16. Clinical Interpretation

  1. Peter M. Fayers1,2 and
  2. David Machin3,4

Published Online: 8 MAR 2002

DOI: 10.1002/0470846283.ch16

Quality of Life: Assessment, Analysis and Interpretation

Quality of Life: Assessment, Analysis and Interpretation

How to Cite

Fayers, P. M. and Machin, D. (2000) Clinical Interpretation, in Quality of Life: Assessment, Analysis and Interpretation, John Wiley & Sons, Ltd, Chichester, UK. doi: 10.1002/0470846283.ch16

Author Information

  1. 1

    Medical Research Council Clinical Trials Unit, London, UK

  2. 2

    Unit of Applied Clinical Research, Norwegian University of Science and Technology, Trondheim, Norway

  3. 3

    NMRC Clinical Trials & Epidemiology Research Unit, Singapore

  4. 4

    School of Health and Related Research, University of Sheffield, UK

Publication History

  1. Published Online: 8 MAR 2002
  2. Published Print: 18 APR 2000

ISBN Information

Print ISBN: 9780471968610

Online ISBN: 9780470846285

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Keywords:

  • statistical significance;
  • absolute levels;
  • population norms;
  • threshold values;
  • effect size;
  • meta-analysis;
  • patient variables

Summary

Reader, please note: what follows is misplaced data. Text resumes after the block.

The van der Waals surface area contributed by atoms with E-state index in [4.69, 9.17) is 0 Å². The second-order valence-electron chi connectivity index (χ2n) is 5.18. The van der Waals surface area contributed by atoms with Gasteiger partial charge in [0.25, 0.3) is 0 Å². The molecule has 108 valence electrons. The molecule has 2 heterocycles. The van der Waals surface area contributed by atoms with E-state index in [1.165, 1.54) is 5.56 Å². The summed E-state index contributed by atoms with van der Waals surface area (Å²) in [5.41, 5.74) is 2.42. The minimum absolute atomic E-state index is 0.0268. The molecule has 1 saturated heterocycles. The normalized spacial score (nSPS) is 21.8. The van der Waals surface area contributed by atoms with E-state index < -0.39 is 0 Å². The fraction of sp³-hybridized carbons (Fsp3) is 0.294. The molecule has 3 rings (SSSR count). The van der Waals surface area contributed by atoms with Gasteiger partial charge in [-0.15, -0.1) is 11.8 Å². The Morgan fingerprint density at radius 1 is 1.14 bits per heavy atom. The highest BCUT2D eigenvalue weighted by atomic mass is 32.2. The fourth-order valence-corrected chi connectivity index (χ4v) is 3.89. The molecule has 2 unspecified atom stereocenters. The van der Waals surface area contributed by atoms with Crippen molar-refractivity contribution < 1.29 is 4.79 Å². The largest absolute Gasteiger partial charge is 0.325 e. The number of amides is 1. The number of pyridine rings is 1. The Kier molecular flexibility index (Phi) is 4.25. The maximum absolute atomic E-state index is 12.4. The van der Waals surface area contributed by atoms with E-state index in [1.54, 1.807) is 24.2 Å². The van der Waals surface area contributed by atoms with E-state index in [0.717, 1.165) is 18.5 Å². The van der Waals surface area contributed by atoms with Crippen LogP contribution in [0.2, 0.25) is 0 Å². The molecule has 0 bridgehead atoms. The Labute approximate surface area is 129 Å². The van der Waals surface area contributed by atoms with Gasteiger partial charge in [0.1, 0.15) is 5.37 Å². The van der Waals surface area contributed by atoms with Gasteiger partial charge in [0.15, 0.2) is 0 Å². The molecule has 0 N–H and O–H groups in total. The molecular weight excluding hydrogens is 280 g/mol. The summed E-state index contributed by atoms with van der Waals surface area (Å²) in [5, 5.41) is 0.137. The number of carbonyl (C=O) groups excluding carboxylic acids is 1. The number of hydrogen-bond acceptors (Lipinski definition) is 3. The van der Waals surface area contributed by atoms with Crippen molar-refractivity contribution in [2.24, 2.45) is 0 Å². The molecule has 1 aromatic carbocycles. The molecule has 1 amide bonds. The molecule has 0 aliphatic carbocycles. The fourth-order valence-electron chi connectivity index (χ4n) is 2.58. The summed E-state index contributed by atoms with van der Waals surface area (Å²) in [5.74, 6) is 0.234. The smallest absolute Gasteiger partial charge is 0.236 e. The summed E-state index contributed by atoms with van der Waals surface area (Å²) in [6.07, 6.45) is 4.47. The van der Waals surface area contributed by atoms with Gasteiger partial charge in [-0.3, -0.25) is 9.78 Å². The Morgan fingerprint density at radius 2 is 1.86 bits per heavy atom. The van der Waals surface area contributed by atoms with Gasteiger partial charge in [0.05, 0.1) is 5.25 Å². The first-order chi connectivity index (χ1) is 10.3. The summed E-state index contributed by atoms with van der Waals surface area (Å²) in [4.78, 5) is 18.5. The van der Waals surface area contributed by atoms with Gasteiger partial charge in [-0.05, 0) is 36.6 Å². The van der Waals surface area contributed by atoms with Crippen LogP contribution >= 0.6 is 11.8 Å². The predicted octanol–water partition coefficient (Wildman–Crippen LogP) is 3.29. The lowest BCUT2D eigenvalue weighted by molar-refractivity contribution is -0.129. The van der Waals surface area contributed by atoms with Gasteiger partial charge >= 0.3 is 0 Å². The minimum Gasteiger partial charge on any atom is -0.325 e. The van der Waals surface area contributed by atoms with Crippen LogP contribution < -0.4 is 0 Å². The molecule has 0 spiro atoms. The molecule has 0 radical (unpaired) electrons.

Interpretation of QoL scores raises many issues. The scales and instruments used may be unfamiliar to many clinicians and patients, who may be uncertain of the meaning of the scale values and summary scores. Various methods aimed at providing familiarity of scale scores and understanding the meaning of changes in scores are described. As well as the use of population-based reference values from healthy individuals and from groups of patients with known health status and various illnesses, patient-orientated methods are discussed. These include identification of the minimal changes in QoL that are discernible by patients, or are important to patients; the impact of QoL states upon behaviour; and the changes in QoL that are caused by major life events. Data-derived “effect sizes”, which consider the random variability of the observed data, provide yet another method and can be particularly useful when reference values and patient-orientated information are not available.